They tend to pursue work abroad in a much lesser percentage compared to the students belonging to highly developed economies. Just 11% of undergraduates from Canada go out to other countries to work, whereas 33% of students from France take up work in other countries. This percentage is19% in Australia and 16% in the United States and Canada does need to work on this percentage.
Also included in this five-year project is aid of between CDN$5,000 to CDN$10,000 each year to 11,000 undergraduate students to pursue work or for further studies abroad, especially in America and Latin America.
The project is initially targeting students with disabilities, low-income students and students belonging to indigenous groups.
Canada’s Minister of Employment, Workforce Development and Labour, A. Hajdu speaking about the importance on outbound mobility said, that when the students of Canada are given a chance to work or study abroad, they cultivate skills such as ‘resilience, adaptability, problem-solving and intercultural proficiencies.’
They also form new relationships which help them get suitable employment, ultimately helping them to earn higher. The students will get a chance to develop skills that are esteemed at the international level, thereby creating a permanent pathway of success for themselves, he added.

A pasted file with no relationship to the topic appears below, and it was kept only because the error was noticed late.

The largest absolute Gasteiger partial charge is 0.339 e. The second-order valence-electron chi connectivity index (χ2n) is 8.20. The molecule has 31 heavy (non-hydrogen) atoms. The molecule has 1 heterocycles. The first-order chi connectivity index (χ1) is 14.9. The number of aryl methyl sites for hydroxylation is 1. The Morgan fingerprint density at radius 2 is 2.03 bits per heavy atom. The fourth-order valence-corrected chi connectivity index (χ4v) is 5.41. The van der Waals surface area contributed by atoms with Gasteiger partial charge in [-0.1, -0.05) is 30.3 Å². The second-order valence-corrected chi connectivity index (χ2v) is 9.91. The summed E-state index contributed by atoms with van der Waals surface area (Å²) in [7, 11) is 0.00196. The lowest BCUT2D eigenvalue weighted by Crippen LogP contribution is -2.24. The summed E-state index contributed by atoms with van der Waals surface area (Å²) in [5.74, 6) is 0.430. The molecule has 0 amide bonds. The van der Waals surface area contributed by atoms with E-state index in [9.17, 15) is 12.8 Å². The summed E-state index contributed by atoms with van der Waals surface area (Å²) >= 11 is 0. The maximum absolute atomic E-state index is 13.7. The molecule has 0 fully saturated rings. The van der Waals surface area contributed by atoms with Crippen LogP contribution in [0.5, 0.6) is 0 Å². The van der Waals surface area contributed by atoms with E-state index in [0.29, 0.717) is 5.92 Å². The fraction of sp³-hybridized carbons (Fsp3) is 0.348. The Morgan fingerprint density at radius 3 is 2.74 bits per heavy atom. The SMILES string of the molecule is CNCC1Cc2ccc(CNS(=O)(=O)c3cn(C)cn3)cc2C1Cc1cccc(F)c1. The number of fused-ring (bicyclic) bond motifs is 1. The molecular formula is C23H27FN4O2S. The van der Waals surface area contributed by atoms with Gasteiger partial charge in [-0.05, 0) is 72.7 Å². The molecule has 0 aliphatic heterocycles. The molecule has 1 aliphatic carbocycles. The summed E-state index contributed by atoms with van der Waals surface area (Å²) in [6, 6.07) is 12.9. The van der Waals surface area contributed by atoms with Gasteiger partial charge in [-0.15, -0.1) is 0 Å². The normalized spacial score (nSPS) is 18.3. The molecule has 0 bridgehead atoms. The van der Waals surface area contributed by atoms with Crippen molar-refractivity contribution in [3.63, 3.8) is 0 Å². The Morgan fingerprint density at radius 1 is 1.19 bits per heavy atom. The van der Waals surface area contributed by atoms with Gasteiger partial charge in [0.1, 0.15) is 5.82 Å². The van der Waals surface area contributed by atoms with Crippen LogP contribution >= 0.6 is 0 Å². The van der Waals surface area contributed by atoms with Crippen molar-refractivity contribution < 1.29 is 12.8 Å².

The planned budget will promote a program called International Experience Canada that helps Canadians of age 18-35 to travel and work to one of the 30 countries that Canada has partnered with.
The President of Universities Canada (96 universities), Paul Davidson, told the media that the educationalists were quite happy with the countries that were picked by the Canadian government for the ‘outbound mobility push’ as the higher education community were also forward to this selection for the past 20 years.
“We don’t want to be poachers of talent, and we want to be partners”, he said.” CEO and President of Colleges and Institutes Canada, Denise Amyot said that the organization was delighted to be co-administering the new project in collaboration with Universities Canada.
Amyot said that work and study programs for abroad were crucial international learning experiences for a world that is currently progressively globalized as this warrants that the students are “resilient, culturally literate and adaptable.” The students under the outbound student mobility plan will be equipped with skills that will help them withstand the competitive market of today.
President and CEO of the Canadian Bureau for International Education, Larissa Bezo also backed the idea and said she too was committed to making the outbound mobility pilot a success.
In one of the studies conducted by the CBIE where 7,000 Canadian students were surveyed, it was found that 86% of students were looking forward to studying abroad. However, 80% of the students said that they needed financial backup to study in abroad.
Minister of International Trade Diversification, James Carr said that International students contributed $21.6 billion to the GDP of Canada last year in 2018. They also filled in 170,000 job positions required by Canada.